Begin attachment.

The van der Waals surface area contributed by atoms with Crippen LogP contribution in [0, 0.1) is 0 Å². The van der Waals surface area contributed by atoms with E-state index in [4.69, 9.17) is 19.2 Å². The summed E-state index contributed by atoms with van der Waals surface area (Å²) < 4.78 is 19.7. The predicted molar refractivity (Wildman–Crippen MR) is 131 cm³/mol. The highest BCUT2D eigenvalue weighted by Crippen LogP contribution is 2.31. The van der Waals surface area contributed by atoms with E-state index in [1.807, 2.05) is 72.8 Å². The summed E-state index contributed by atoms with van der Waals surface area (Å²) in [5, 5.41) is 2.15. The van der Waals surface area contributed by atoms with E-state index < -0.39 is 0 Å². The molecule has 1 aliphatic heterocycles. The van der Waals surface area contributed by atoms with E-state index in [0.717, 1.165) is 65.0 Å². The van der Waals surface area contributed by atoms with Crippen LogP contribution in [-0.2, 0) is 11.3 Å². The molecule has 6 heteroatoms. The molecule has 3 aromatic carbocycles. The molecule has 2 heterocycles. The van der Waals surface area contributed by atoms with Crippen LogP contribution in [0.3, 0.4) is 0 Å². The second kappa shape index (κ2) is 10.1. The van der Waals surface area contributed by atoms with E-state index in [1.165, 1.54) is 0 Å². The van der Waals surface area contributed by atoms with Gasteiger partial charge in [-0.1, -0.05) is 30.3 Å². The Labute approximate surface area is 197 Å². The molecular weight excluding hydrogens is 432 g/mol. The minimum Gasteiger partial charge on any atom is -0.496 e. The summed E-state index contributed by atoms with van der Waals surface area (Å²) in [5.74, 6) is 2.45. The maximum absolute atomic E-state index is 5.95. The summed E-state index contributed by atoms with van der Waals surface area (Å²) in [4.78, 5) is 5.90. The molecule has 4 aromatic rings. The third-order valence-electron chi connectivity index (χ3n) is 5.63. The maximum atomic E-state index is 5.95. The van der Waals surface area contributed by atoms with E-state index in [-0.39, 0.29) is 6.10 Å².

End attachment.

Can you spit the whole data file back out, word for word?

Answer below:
The van der Waals surface area contributed by atoms with Crippen LogP contribution in [0, 0.1) is 0 Å². The van der Waals surface area contributed by atoms with E-state index in [4.69, 9.17) is 19.2 Å². The summed E-state index contributed by atoms with van der Waals surface area (Å²) < 4.78 is 19.7. The predicted molar refractivity (Wildman–Crippen MR) is 131 cm³/mol. The highest BCUT2D eigenvalue weighted by Crippen LogP contribution is 2.31. The van der Waals surface area contributed by atoms with E-state index in [1.807, 2.05) is 72.8 Å². The summed E-state index contributed by atoms with van der Waals surface area (Å²) in [5, 5.41) is 2.15. The van der Waals surface area contributed by atoms with E-state index < -0.39 is 0 Å². The molecule has 1 aliphatic heterocycles. The van der Waals surface area contributed by atoms with E-state index in [0.717, 1.165) is 65.0 Å². The van der Waals surface area contributed by atoms with Crippen LogP contribution in [-0.2, 0) is 11.3 Å². The molecule has 6 heteroatoms. The molecule has 3 aromatic carbocycles. The molecule has 2 heterocycles. The van der Waals surface area contributed by atoms with Crippen LogP contribution in [0.3, 0.4) is 0 Å². The second kappa shape index (κ2) is 10.1. The van der Waals surface area contributed by atoms with E-state index in [1.165, 1.54) is 0 Å². The van der Waals surface area contributed by atoms with Gasteiger partial charge in [-0.1, -0.05) is 30.3 Å². The Labute approximate surface area is 197 Å². The molecular weight excluding hydrogens is 432 g/mol. The minimum Gasteiger partial charge on any atom is -0.496 e. The summed E-state index contributed by atoms with van der Waals surface area (Å²) in [5.74, 6) is 2.45. The maximum absolute atomic E-state index is 5.95. The summed E-state index contributed by atoms with van der Waals surface area (Å²) in [4.78, 5) is 5.90. The molecule has 4 aromatic rings. The third-order valence-electron chi connectivity index (χ3n) is 5.63. The maximum atomic E-state index is 5.95. The van der Waals surface area contributed by atoms with E-state index in [-0.39, 0.29) is 6.10 Å².